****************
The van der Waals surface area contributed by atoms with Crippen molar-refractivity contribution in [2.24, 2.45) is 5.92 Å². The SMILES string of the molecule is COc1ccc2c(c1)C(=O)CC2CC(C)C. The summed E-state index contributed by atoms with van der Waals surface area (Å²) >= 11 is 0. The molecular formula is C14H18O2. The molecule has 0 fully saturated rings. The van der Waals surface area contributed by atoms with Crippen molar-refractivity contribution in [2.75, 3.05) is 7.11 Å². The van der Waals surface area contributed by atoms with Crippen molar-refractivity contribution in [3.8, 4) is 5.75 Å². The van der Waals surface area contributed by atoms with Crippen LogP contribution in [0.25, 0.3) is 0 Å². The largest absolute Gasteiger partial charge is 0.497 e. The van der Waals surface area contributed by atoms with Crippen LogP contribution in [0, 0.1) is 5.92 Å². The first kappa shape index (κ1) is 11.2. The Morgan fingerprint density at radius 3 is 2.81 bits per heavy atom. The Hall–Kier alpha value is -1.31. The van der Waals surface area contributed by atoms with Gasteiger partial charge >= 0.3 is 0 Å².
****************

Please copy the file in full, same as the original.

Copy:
The van der Waals surface area contributed by atoms with Crippen molar-refractivity contribution in [2.24, 2.45) is 5.92 Å². The SMILES string of the molecule is COc1ccc2c(c1)C(=O)CC2CC(C)C. The summed E-state index contributed by atoms with van der Waals surface area (Å²) >= 11 is 0. The molecular formula is C14H18O2. The molecule has 0 fully saturated rings. The van der Waals surface area contributed by atoms with Crippen molar-refractivity contribution in [2.75, 3.05) is 7.11 Å². The van der Waals surface area contributed by atoms with Crippen molar-refractivity contribution in [3.8, 4) is 5.75 Å². The van der Waals surface area contributed by atoms with Crippen LogP contribution in [0.25, 0.3) is 0 Å². The largest absolute Gasteiger partial charge is 0.497 e. The van der Waals surface area contributed by atoms with Crippen LogP contribution in [0, 0.1) is 5.92 Å². The first kappa shape index (κ1) is 11.2. The Morgan fingerprint density at radius 3 is 2.81 bits per heavy atom. The Hall–Kier alpha value is -1.31. The van der Waals surface area contributed by atoms with Gasteiger partial charge >= 0.3 is 0 Å².